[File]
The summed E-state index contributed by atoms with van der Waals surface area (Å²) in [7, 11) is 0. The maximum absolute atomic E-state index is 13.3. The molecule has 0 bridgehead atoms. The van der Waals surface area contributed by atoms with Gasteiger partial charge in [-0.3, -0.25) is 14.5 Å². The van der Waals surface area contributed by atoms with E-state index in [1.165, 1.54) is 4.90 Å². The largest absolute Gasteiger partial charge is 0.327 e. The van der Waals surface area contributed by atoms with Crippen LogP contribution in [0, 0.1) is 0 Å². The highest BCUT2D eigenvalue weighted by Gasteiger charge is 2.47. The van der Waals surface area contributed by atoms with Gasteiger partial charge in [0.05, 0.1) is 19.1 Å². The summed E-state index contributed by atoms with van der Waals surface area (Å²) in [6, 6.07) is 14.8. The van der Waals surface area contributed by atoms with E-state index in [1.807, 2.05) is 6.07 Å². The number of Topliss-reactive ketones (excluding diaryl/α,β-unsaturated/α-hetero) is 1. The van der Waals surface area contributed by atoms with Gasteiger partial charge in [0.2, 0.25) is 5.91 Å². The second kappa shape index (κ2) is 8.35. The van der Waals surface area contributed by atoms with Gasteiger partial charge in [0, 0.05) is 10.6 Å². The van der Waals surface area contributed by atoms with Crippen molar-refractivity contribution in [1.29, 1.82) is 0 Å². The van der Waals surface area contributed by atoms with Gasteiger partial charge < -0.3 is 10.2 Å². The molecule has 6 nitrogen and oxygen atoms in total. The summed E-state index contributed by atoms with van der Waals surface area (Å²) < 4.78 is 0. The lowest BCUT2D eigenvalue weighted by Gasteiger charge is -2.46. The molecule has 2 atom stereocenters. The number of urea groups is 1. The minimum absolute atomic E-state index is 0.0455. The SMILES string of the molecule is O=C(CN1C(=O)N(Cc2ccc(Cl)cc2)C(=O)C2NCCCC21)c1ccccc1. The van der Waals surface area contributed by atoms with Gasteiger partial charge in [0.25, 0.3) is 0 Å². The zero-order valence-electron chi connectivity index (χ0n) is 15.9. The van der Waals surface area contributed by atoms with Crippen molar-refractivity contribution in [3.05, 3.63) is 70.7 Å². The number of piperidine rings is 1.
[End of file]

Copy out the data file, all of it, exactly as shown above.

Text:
The summed E-state index contributed by atoms with van der Waals surface area (Å²) in [7, 11) is 0. The maximum absolute atomic E-state index is 13.3. The molecule has 0 bridgehead atoms. The van der Waals surface area contributed by atoms with Gasteiger partial charge in [-0.3, -0.25) is 14.5 Å². The van der Waals surface area contributed by atoms with E-state index in [1.165, 1.54) is 4.90 Å². The largest absolute Gasteiger partial charge is 0.327 e. The van der Waals surface area contributed by atoms with Crippen LogP contribution in [0, 0.1) is 0 Å². The highest BCUT2D eigenvalue weighted by Gasteiger charge is 2.47. The van der Waals surface area contributed by atoms with Gasteiger partial charge in [0.05, 0.1) is 19.1 Å². The summed E-state index contributed by atoms with van der Waals surface area (Å²) in [6, 6.07) is 14.8. The van der Waals surface area contributed by atoms with E-state index in [1.807, 2.05) is 6.07 Å². The number of Topliss-reactive ketones (excluding diaryl/α,β-unsaturated/α-hetero) is 1. The van der Waals surface area contributed by atoms with Gasteiger partial charge in [0.2, 0.25) is 5.91 Å². The second kappa shape index (κ2) is 8.35. The van der Waals surface area contributed by atoms with Gasteiger partial charge in [0, 0.05) is 10.6 Å². The van der Waals surface area contributed by atoms with Crippen molar-refractivity contribution in [1.29, 1.82) is 0 Å². The van der Waals surface area contributed by atoms with Gasteiger partial charge < -0.3 is 10.2 Å². The molecule has 6 nitrogen and oxygen atoms in total. The summed E-state index contributed by atoms with van der Waals surface area (Å²) < 4.78 is 0. The lowest BCUT2D eigenvalue weighted by Gasteiger charge is -2.46. The molecule has 2 atom stereocenters. The number of urea groups is 1. The minimum absolute atomic E-state index is 0.0455. The SMILES string of the molecule is O=C(CN1C(=O)N(Cc2ccc(Cl)cc2)C(=O)C2NCCCC21)c1ccccc1. The van der Waals surface area contributed by atoms with Gasteiger partial charge in [0.25, 0.3) is 0 Å². The zero-order valence-electron chi connectivity index (χ0n) is 15.9. The van der Waals surface area contributed by atoms with Crippen molar-refractivity contribution in [3.05, 3.63) is 70.7 Å². The number of piperidine rings is 1.